Are your employees performing work on or near electric power generation, transmission or distribution facilities? If so, whether they are performing electrical or nonelectrical work, electrical training is required. The training provided must ensure employees can identify electrical hazards and employ safe work methods to remove or control the hazards for their safety.

Covered Work
To simplify the application of OSHA 29 CFR 1910.269 and 1926 Subpart V, many companies use the term “covered work,” which includes work areas with electrical system hazards. For example, the construction of a power plant is the same as general building construction until the plant begins startup and commissioning. Once electrical systems are started, the job tasks become covered work due to the additional electrical system hazards.

Another example is the construction of a substation. Substation construction is similar to general building construction until the substation becomes energized or is being built in an area with transmission lines. Consider the difference between a substation built in an open field with no transmission lines and a substation built under transmission lines. Although each substation has hazards, the substation under the transmission lines has electrical hazards that would not be found in the substation built in an open field. The substation built under transmission lines is considered covered work due to the electrical system hazards.

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Electric Power Standards- What does OSHA consider reasonable estimates of available heat energy?

arc flashWhat does OSHA consider reasonable estimates of available heat energy? Understanding that the largest available amount of fault current does not necessarily translate into the highest levels of available heat energy is extremely important. Device clearing times plays an important factor when determining reasonable estimates. An electric power system could have system locations with small amounts of fault current and large clearing time which could equate to to large amounts of available heat energy. Many utilities are looking throughout their system to determine if locations are fully protected by adding Hot Line Tag devices which clear instantaneously, 3 cycles or less. This requires utilities to have a strict Hot Line Tag procedure in place to ensure all work performed on or near electric power lines and equipment has been placed in a Hot Line Tag position. Note the compliance date has been extended to April 1, 2015 for completion of estimates of available heat energy exposures faced by employees who are exposed to electric arc hazards. Appendix E located in 29 CFR 1910.269 and 29 CFR Subpart V outlines methodology to comply with the standards. For more information contact us at SET Solutions, LLC. 

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Pam Tompkins

Electric Power Standards- Aerial Lift Fall Protection

bigstock Power Worker In A Lift Bucket 3103043Can a 6 foot shock absorbing lanyard be used while working from an aerial lift?  The answer requires an assessment to determine if the system will provide worker protection in the event of a fall. A 6 foot shock absorbing lanyard is a fall arrest system with clearance limitations that must be assessed. The system will tipically require between 16 to 20 feet of clearance before it fully engages which could allow a worker to sustain a serious injury from hitting a surface below. An employer has to determine if work is performed when an employee could be at distances to hit a structure or lower level, such as working on secondary, decorative street lights and many other work tasks. OSHA recommends that workers use the shortest lanyard practicable during ascent and descent and when working over structures to maximize worker protection.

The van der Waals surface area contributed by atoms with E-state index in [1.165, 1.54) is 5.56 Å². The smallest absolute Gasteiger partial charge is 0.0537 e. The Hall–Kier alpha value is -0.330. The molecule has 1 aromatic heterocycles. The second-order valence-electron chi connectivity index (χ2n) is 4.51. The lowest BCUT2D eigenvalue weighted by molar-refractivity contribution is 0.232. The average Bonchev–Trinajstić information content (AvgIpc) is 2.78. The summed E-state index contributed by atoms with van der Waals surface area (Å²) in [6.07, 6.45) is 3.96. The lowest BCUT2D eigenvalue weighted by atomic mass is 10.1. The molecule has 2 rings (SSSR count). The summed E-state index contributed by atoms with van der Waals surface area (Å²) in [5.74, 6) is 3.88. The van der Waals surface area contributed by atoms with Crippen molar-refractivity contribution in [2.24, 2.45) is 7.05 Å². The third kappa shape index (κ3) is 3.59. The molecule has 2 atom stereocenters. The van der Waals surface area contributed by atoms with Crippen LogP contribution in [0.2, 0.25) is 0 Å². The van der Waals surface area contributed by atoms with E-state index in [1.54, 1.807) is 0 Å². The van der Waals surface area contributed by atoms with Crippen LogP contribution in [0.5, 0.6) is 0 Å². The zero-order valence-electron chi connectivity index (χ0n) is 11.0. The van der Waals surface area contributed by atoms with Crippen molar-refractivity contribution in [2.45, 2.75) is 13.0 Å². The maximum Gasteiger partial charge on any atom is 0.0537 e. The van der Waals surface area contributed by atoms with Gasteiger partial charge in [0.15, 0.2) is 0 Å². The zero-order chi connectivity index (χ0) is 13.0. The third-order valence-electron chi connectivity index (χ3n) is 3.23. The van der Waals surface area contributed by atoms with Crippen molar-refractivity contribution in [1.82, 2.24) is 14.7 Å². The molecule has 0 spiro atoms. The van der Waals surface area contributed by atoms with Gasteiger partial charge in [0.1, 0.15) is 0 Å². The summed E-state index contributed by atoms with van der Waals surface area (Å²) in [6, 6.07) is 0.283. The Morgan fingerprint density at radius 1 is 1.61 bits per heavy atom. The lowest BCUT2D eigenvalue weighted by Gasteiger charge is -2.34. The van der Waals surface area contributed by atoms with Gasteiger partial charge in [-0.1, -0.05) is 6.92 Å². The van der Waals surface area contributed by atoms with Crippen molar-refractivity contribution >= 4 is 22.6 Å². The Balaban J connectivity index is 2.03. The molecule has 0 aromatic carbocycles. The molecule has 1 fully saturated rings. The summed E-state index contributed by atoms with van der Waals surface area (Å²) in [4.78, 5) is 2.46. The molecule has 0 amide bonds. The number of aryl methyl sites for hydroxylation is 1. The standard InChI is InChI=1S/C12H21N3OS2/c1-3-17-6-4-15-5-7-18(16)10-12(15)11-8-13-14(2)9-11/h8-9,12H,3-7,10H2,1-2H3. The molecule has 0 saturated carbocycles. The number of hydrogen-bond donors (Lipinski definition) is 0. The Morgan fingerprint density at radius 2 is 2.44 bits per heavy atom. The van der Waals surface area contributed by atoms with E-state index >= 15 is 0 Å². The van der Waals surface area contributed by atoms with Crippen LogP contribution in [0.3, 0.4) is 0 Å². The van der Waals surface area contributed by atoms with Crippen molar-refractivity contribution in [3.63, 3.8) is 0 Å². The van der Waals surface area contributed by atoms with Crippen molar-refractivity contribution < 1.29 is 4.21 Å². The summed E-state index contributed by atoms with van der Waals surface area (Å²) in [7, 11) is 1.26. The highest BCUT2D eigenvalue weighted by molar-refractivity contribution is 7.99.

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Pam Tompkins

Electric Power Standards- Subcontractors Performing Nonelectrical Work in Restricted Areas


Electrical Power Plant 1200Does the Host Employer have any responsibility for subcontractors performing nonelectrical work inside restricted workareas. The answer is Yes! Host employers have the responsibility to develop and implement appropriate procedures to communicate required information effectively to subcontractors. The required information would include voltages, MAD distances, arc flash hazards and many others in the restricted workareas. 

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Electric Power Training Requirements for Nonelectrical Employees

electric power substationDoes OSHA require nonelectrical employees to be "Qualified"? The answer is yes when nonelectrical employees need to access areas, or perform tasks restricted to "Qualified Employees". Areas could include substations, generating facilities, transmission and distribution lines and equipment. An few nonelectrical examples include extending a substation fence in an energized substation,  adding a communication tower in an energized substation, spraying herbicides in substations and around underground energized equipment , forming concrete foundations under energized transmission lines, adding pole treament chemicals to wood poles, and many more. All of these jobs require employees to access areas restricted to "Qualified Employees" and OSHA requires the following minimum training requirements. Employees must know what is safe and not safe to touch, the maximum voltage in the workarea, the MAD distances for the maximum voltage and how to maintain the MAD for their work, how to identify and use protective equipment and most importantly, how to recognize electrical hazards and control or avoid the hazards for the work being performed. 

Training for nonelectrical employees working in substations

 

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A Full-Service Safety